Yes, it’s an error, but it’s *my* error!

This morning I learned of a problem with a .Net optimization component developed by my team. We checked the server logs and we found that an optimization failed with the following (fictionalized) call stack:

System.Collections.Generic.KeyNotFoundException: The given key was not present in the dictionary.
   at System.ThrowHelper.ThrowKeyNotFoundException()
   at System.Collections.Generic.Dictionary`2.get_Item(TKey key)
   at MyLibrary.Optimization.CreatePlanningHorizon(Int32 planId)
   at System.Linq.Enumerable.WhereSelectListIterator`2.MoveNext()
   at System.Linq.Enumerable.Sum(IEnumerable`1 source)
   at MyLibrary.Optimization.FindPlanningHorizons(BusinessObject data)
   at MyLibrary.Optimization.Initialize(BusinessObject data)
   at MyLibrary.Optimization.CreateModel(ScenarioData info)
   at Optimization.OptimizationThread.Optimize() in c:\Program Files\MyLibrary\OptimizationThread.cs:line 42

LINQ! Dictionaries! Call stacks! Help!

It turns out the situation wasn’t that complicated – it turns out the data that was being passed to the optimization library was invalid. A “plan” entity must have a range of “time period” entities associated with it. The CreatePlanningHorizon method examines the time periods associated with a plan to create a planning horizon. In this case, we were passed a plan with no time periods, which is invalid. (Again, I have fictionalized the scenario: I have renamed the entities from our actual application. The point is that we were passed invalid data according to the business rules of our application.)

It is totally cool to throw an exception in this case.  The .Net Design Guidelines for exceptions explain why – and this advice applies for other environments as well, for example Java. Don’t try to set an error code, or swallow the error and soldier on. This page states it well:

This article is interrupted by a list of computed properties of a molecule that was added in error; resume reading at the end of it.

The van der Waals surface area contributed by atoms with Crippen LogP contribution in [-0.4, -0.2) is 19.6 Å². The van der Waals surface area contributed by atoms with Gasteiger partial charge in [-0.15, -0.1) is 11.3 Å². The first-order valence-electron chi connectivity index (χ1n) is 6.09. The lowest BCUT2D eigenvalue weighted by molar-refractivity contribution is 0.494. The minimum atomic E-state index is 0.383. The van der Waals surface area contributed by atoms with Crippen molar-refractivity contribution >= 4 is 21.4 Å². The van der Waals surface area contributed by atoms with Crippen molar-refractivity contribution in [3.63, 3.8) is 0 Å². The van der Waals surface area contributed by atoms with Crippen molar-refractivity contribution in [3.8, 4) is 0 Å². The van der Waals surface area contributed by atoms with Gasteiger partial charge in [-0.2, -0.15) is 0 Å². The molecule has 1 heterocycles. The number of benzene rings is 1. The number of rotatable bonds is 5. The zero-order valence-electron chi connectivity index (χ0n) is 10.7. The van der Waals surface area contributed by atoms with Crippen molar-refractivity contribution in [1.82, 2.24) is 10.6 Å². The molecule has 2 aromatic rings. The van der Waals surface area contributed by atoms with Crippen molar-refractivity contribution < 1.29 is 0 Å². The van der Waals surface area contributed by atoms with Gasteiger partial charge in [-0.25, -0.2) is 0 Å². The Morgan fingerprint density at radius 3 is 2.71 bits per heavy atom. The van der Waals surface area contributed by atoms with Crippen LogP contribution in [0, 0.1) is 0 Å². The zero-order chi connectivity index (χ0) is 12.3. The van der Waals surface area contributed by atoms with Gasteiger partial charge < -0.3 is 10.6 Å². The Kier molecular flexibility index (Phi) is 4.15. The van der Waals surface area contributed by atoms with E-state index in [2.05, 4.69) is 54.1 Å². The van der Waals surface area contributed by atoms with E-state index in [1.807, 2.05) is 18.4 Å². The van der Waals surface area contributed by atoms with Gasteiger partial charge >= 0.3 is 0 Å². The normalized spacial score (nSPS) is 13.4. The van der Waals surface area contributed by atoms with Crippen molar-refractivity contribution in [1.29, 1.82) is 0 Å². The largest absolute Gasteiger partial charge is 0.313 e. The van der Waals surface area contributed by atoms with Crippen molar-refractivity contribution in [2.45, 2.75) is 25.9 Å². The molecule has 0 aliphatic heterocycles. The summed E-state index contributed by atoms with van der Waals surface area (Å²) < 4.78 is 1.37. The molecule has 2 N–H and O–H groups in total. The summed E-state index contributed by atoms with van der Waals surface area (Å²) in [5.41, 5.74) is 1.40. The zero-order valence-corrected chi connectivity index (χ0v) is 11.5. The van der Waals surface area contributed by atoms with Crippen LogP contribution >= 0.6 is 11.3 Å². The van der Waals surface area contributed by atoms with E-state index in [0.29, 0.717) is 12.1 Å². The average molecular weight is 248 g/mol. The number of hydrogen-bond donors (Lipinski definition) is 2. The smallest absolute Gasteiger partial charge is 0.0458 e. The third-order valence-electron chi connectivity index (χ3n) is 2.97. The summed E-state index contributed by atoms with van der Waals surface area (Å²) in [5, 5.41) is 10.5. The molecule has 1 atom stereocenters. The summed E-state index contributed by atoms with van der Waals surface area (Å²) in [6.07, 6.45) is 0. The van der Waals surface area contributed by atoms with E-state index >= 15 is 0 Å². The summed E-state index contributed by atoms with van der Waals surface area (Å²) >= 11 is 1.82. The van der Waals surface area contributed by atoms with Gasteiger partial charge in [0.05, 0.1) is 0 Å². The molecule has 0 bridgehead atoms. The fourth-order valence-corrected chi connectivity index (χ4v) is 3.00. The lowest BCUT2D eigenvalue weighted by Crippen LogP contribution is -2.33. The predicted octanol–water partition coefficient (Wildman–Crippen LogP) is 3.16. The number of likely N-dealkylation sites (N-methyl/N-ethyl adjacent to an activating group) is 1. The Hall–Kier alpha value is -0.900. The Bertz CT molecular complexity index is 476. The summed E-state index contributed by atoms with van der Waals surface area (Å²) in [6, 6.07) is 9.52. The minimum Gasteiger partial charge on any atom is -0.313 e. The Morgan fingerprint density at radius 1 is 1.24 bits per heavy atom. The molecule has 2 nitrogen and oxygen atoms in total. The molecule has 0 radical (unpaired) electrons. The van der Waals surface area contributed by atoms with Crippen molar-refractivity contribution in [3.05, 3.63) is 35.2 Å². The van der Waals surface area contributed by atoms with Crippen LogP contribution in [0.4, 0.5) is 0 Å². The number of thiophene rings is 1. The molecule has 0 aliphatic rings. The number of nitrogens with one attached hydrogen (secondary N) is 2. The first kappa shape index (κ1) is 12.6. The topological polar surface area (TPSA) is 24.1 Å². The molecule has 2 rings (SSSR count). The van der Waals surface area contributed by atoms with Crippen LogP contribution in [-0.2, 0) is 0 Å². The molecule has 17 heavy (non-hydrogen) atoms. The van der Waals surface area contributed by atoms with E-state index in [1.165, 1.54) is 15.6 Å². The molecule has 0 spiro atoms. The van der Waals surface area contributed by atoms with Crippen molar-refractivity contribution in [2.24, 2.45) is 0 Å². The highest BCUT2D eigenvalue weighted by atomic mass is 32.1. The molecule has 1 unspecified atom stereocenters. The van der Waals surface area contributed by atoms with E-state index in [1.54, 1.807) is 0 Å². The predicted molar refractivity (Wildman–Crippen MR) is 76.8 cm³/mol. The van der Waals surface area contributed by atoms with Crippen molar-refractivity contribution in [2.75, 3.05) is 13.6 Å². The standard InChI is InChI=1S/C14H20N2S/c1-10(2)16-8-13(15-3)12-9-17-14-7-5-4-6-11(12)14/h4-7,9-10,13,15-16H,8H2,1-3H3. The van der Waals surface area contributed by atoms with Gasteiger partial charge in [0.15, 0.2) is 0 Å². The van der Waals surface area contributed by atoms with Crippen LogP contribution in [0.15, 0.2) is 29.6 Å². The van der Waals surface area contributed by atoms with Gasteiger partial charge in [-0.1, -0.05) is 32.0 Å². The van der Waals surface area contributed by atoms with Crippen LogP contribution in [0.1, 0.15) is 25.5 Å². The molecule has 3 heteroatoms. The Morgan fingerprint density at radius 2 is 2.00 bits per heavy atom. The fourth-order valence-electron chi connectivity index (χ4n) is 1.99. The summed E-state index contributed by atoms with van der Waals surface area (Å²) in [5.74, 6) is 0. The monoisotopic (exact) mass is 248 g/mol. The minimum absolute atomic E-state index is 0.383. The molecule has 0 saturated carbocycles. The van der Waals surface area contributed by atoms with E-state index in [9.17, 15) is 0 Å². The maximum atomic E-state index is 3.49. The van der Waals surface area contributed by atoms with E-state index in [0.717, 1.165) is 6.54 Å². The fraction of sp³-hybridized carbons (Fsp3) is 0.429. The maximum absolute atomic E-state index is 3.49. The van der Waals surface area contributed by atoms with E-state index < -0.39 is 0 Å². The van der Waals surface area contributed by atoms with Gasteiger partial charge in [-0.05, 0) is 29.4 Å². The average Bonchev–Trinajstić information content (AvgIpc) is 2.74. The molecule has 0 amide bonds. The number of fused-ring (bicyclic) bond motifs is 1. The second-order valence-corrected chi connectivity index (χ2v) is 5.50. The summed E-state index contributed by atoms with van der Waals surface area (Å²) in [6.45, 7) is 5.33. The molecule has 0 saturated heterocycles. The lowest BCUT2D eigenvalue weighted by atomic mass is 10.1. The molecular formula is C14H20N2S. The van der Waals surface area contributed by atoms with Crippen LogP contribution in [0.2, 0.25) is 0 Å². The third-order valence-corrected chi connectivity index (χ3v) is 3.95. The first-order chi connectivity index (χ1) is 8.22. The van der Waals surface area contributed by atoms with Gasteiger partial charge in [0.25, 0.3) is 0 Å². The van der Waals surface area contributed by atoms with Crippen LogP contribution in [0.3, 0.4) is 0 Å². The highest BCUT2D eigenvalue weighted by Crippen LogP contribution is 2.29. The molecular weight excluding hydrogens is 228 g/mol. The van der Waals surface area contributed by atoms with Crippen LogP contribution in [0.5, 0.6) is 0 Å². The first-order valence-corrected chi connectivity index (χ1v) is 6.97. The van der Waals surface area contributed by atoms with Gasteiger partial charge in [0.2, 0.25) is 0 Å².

If a member cannot successfully do what it is designed to do, that should be considered an execution failure and an exception should be thrown.

So our problem is not that we are throwing an exception, it’s that the exception is confusing. The message does not tell me what the problem is, or what to do about it. The right thing to do here is to explicitly check the condition that should hold, and throw your own exception. You don’t need to define your own custom exception type for this. You can throw an existing exception type with a decent message. For example, at the time the planning horizon data is read from the database, throw a System.IO.InvalidDataException with the message: “The planning horizon with ID=42 is invalid because it has no associated time periods.” (Or something like that.) The point is that the message should indicate that there is a problem with the input data, so that the appropriate member of the development team can address the issue. The user of the application should never see this message – it’s for internal use.

Failing in the manner of your own choosing is preferable to failing in an unpredictable fashion!

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One comment

  1. I believe this is part of the principle of Fail fast: As soon as a programming variable is not without it’s expected range or an exception occurs, fail fast with a decent error message. Don’t ignore it and continue only the fail late with an bad error message (ussually NPE).

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